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Too many cooks spoil the broth

  • Too many cooks spoil the broth is a proverb. A proverb is a short, common saying or phrase. These common sayings are language tools that particularly give advice or share a universal truth, or impart wisdom. Synonyms for proverb include adage, aphorism, sayings, and byword, which can also be someone or something that is the best example of a group. Often, a proverb is so familiar that a speaker will only quote half of it, relying on the listener to supply the ending of the written or spoken proverb himself. Speakers of English as a second language are sometimes confused by these pithy sayings as translations from English to other languages do not carry the impact that the English phrases carry. Some common proverbs are the wise sayings better late than never, early to bed and early to rise makes a man healthy, wealthy and wise, an apple a day keeps the doctor away, haste makes waste, blood is thicker than water, and a bird in the hand is worth two in the bush. One of the books of the Bible is the Book of Proverbs, which contains words and phrases that are still often quoted in the English language because they are wise. Many current proverbs are quotations taken from literature, particularly Shakespeare, as well as the Bible and other sacred writings. We will examine the meaning of the expression too many cooks spoil the broth, where it came from, and some examples of its use in sentences.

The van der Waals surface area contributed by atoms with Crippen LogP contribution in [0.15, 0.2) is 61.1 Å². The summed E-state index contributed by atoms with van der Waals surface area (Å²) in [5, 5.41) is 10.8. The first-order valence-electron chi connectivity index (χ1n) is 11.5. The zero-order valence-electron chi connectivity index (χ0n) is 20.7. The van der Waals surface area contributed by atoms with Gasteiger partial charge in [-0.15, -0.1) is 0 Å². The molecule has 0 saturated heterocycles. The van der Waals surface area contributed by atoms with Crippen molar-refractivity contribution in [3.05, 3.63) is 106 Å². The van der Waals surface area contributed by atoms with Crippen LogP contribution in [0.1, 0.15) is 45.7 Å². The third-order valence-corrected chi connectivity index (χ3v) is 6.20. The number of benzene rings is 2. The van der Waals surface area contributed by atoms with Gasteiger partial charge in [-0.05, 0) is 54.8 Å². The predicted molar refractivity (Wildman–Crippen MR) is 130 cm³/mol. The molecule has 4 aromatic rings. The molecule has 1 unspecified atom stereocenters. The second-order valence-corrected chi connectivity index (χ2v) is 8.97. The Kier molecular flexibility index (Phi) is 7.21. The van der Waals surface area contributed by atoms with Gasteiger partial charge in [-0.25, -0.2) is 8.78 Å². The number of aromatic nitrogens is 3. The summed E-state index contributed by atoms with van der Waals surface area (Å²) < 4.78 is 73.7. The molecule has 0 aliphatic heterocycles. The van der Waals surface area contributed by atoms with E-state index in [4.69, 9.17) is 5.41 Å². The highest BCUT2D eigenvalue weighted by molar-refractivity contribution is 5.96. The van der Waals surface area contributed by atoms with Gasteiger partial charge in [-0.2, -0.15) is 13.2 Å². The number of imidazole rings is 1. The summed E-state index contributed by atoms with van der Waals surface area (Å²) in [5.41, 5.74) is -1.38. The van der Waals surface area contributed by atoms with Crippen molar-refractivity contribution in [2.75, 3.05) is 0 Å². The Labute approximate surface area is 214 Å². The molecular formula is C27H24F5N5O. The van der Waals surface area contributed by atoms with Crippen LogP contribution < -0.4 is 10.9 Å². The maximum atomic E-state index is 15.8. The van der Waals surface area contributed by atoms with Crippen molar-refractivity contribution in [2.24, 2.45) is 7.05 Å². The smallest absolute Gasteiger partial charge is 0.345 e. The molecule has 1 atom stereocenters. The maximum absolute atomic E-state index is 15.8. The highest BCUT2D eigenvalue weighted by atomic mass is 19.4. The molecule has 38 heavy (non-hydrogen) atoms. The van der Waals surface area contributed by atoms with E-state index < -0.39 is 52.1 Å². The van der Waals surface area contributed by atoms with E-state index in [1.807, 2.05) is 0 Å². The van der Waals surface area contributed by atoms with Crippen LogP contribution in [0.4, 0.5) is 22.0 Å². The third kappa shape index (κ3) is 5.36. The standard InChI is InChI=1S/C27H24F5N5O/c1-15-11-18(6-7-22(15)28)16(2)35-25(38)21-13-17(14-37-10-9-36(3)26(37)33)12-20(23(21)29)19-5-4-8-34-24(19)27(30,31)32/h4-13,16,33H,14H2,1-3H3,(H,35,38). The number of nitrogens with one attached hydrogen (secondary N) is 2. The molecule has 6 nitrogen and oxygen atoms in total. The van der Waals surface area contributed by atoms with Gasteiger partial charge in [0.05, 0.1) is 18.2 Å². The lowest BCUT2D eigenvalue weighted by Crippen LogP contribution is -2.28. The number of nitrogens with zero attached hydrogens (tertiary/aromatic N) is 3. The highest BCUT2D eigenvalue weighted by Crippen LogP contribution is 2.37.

Too many cooks spoil the broth is a proverb that means if too many people work on a project, the result is often subpar. Too many cooks spoil the broth describes a situation in which too many people are trying to influence the outcome; some ideas may be good, some may be bad, but it is impossible to please everyone or represent everyone’s ideas in a project when too many people are involved. The expression too many cooks spoil the broth was in use as a proverb at least as early as the latter-1500s. Often, only the first half of the proverb is quoted, too many cooks, and the listener or reader is expected to understand the meaning of the statement and complete it for himself.

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    Examples

    Too many cooks spoil the broth and Hundred suffers from a classic case of overcompensation with an opening that goes from wildly entertaining to meh in two episodes flat. (Rolling Stone India)

    As the proverb goes ‘too many cooks spoil the broth’, it appears like every person who has donned the director’s hat has worked on the same dish. (The New Indian Express)

    Too many cooks spoil the broth — be it on the shop floor, or in the boardroom. (The Economic Times)


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